by Mike Martin
Why is there so much chaos? The history of violence offers one possible answer.
by Walter G. Moss
How technology has destablized our world and why there's still hope.
SOURCE: The Daily Californian
Although this humanities research project might read to many as a niche project in a small ethnic studies department, its cultural, political and technological implications loom large.
by Tom Wheeler
"The principles underpinning the industrial era rules remain valid today, they simply need updating to reflect the capabilities of the new technology." writes the former FCC Chairman.
SOURCE: The Boston Globe
by Niall Ferguson
Social media has democratized politics, but it can kill an individual's reputation in a nanosecond.
It’s one reason he’s so worried about the Internet now.
SOURCE: New Yorker
by Jill Lepore
What happens when your evidence vanishes by dinnertime?
SOURCE: Chronicle of Higher Education
by W. Patrick McCray
Tech buzzwords are a tepid substitute for robust analysis and honest critique.
Researchers began decoding the glyphic language of the ancient Maya long ago, but the Internet is helping them finish the job and write the history of this enigmatic Mesoamerican civilization.For centuries, scholars understood little about Maya script beyond its elegant astronomical calculations and calendar. The Maya had dominated much of Central America and southern Mexico for 1,000 years before their civilization collapsed about 600 years before the Spaniards reached the New World....
SOURCE: Time Magazine
Content on the Internet is ephemeral. A website can be online one minute, and taken down the next. As permanent as we think our Internet footprints are, the Web is perpetually changing. Much of the early Internet has been lost.One very important webpage, however, has been rescued from history. Yesterday, European particle physics laboratory CERN returned the first ever Internet website to its rightful place on the Web.Originally created by CERN in 1992, the world’s first website invokes a time long past when pages were just plain text on a white background. There are no advertisements, no pictures, and certainly no video. It’s an entirely utilitarian site rendered in Times New Roman, the most default of fonts....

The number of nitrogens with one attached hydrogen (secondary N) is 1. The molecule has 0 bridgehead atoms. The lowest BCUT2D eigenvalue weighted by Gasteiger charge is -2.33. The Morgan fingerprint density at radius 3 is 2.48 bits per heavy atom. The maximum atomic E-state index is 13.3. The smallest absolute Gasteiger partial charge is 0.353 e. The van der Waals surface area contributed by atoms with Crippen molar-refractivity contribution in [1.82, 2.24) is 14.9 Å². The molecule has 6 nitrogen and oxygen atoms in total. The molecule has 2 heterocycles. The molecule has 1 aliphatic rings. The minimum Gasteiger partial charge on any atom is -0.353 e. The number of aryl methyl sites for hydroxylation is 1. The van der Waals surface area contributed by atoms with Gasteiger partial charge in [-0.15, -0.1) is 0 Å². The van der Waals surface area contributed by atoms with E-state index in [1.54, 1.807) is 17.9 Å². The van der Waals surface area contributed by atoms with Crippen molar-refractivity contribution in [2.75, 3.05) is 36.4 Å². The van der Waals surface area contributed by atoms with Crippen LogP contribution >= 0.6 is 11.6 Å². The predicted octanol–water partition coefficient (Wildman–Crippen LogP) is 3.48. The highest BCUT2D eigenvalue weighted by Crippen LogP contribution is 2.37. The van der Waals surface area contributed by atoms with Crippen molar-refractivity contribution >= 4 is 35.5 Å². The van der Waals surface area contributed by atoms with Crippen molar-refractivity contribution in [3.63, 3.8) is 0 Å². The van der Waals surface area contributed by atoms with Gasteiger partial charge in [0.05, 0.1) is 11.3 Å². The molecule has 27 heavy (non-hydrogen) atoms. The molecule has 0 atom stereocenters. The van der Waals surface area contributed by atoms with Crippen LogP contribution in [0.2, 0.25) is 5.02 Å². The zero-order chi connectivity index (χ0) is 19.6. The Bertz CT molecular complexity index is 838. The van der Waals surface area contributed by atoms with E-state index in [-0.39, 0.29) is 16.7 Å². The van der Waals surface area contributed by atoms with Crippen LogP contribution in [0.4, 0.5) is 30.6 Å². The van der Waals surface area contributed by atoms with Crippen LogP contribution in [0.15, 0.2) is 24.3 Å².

SOURCE: Special to HNN
Jim Cullen, who teaches at the Ethical Culture Fieldston School in New York, is a book review editor at HNN. His new book, Sensing the Past: Hollywood Stars and Historical Visions, has just been published by Oxford University Press. Cullen blogs at American History Now.
by Daniel Mallia
Al Gore didn't invent it (and didn't claim to).
- Trump administration says joint UNC, Duke Middle East Studies program portrays Islam too positively
- What White Kids Learn About Race in School
- Frederick Douglass photos smashed stereotypes. Could Elizabeth Warren selfies do the same?
- Chronicling New York’s Muslim History
- New Documents Illuminate The University of Texas’s Secret Strategy to Keep Out Black Students
- Women Scientists Were Written Out of History. It’s Margaret Rossiter’s Lifelong Mission to Fix That
- Allen C. Guelzo Reviews Sidney Blumenthal's Latest Installment of His Biography of Lincoln
- What Reconstruction-Era Laws Can Teach Our Democracy: The NY Times Reviews Eric Foner's Latest Book
- Should historians read their own book?
- Cokie Roberts, Pioneering Journalist Who Helped Shape NPR, Dies At 75